Collective action and social contagion: Community gardens as a case study

Michal Shur-Ofry*, Ofer Malcai

*Corresponding author for this work

Research output: Contribution to journalArticlepeer-review

4 Scopus citations

Abstract

Institutions for collective action (ICAs), comprising individuals that informally organize to manage collective resources, have gained recognition as a significant means of informal governance of common resources alongside the more formal schemes of privatization and top-down regulation. Using the case study of community gardens, this article locates ICAs within the broader phenomenon of self-organization in complex systems, and inquires whether ICAs exhibit dynamics of social contagion and diffuse in accordance with patterns that prevail in self-organized complex systems. Applying quantitative methods derived from the field of complexity, we measure the temporal, spatial, and spatiotemporal diffusion of community gardens in the city of Jerusalem. The results suggest that the spread of community gardens in the urban space displays patterns of self-organization and social contagion. More generally, these findings suggest that ICAs may scale from the micro to the macro level in a bottom-up, self-expanding manner, while maintaining the advantages of local, commons-based arrangements. This perspective carries significant policy implications, and highlights the potential use of ICAs as a means for the governance of public resources, not only on a local, micro scale but also on a more global scale.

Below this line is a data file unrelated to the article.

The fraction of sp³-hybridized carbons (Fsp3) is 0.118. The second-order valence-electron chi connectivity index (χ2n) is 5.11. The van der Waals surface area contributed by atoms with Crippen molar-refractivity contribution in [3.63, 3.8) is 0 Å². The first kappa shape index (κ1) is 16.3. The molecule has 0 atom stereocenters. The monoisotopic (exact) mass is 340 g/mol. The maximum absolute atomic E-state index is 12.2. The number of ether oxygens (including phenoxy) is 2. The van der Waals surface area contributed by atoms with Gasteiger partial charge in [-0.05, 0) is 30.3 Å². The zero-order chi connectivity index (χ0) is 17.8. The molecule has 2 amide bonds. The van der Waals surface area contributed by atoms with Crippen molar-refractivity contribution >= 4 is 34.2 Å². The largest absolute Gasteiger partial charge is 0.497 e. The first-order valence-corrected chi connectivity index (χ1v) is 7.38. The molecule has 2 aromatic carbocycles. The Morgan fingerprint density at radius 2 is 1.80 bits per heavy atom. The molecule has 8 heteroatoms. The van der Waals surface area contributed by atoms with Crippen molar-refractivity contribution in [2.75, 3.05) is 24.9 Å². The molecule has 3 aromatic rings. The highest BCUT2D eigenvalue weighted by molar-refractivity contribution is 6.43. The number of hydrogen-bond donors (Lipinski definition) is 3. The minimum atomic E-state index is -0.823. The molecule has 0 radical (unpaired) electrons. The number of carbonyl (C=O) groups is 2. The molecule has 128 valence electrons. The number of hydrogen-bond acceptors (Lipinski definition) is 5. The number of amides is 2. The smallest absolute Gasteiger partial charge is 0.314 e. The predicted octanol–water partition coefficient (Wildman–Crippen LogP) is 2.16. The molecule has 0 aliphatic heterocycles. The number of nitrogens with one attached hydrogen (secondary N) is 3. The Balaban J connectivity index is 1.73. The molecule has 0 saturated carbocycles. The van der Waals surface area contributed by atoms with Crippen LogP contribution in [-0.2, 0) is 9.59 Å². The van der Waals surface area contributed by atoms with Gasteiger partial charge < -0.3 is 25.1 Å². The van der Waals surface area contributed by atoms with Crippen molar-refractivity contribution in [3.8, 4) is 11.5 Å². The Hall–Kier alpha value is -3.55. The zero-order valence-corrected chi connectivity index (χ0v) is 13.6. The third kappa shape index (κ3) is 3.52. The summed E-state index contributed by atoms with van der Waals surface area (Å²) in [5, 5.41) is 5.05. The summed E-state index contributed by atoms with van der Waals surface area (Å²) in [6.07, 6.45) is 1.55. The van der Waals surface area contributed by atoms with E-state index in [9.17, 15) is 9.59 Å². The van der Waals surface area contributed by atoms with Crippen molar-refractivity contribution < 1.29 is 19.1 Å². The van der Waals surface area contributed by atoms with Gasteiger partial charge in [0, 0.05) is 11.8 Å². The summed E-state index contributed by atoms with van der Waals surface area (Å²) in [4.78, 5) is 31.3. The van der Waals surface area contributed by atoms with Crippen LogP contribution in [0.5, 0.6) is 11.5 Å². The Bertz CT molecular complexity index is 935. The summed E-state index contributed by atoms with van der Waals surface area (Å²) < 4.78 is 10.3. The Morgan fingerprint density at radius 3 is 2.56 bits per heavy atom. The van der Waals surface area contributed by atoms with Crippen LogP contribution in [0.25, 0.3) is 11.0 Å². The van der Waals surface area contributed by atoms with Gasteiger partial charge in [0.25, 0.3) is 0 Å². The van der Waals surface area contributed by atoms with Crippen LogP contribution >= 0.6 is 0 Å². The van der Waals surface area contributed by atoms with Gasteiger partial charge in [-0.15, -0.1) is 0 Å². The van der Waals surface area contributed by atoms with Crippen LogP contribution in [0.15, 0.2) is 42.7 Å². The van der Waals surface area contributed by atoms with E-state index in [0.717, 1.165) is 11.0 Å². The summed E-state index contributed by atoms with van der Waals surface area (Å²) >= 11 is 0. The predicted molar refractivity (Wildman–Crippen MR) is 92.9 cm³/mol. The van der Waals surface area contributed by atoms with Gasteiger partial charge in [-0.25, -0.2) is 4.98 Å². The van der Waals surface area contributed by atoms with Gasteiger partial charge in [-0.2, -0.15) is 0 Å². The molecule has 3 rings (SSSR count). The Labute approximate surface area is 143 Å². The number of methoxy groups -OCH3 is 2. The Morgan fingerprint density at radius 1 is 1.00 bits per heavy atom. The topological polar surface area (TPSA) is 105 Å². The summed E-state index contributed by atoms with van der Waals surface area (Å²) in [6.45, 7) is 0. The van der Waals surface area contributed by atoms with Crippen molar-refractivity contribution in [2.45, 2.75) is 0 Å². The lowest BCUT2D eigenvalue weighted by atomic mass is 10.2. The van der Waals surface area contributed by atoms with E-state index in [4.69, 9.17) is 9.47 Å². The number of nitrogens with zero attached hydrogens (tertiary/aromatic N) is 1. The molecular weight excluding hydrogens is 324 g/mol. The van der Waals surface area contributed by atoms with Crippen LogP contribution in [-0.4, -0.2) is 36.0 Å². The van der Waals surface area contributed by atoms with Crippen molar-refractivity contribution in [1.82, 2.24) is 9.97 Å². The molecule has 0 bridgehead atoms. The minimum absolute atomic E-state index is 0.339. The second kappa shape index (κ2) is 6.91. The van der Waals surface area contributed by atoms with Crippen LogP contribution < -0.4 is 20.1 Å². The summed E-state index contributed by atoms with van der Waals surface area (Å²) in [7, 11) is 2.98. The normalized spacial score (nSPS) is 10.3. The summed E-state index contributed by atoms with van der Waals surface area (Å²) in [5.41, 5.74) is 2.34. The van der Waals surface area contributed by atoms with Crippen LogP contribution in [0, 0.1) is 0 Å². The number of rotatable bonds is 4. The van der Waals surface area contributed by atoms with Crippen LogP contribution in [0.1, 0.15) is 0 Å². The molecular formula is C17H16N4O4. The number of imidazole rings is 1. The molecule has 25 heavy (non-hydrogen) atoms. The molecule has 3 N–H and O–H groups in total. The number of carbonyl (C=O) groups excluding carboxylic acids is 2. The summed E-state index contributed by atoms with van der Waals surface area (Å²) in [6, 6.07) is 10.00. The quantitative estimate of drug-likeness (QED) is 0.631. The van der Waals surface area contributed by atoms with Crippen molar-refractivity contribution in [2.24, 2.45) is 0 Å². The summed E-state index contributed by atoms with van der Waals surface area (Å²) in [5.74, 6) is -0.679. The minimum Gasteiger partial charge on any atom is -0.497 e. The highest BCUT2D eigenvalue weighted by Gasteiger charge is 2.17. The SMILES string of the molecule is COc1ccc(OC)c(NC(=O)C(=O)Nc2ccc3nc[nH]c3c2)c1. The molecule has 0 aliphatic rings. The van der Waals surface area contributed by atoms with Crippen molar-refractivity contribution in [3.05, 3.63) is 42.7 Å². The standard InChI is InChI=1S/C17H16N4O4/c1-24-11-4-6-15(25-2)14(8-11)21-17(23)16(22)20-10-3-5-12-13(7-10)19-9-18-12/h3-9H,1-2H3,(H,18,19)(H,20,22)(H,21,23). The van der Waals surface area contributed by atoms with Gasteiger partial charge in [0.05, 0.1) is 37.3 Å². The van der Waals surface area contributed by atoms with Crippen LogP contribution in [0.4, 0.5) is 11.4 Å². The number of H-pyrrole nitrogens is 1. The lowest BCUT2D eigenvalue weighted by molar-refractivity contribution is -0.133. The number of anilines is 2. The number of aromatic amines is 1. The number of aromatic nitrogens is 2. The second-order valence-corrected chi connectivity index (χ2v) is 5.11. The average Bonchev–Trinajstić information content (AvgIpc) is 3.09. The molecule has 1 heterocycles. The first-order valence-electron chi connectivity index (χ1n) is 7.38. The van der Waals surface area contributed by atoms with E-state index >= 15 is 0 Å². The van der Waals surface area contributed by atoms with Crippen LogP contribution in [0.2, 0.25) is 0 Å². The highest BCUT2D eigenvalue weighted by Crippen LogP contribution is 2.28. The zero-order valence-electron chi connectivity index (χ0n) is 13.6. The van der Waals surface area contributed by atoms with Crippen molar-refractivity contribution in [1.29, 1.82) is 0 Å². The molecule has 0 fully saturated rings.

Original languageAmerican English
Pages (from-to)63-81
Number of pages19
JournalRegulation and Governance
Volume15
Issue number1
DOIs
StatePublished - Jan 2021

Bibliographical note

Publisher Copyright:
© 2019 John Wiley & Sons Australia, Ltd

Keywords

  • community gardens
  • complexity
  • governance of common resources
  • institutions for collective action
  • self organization
  • urban areas

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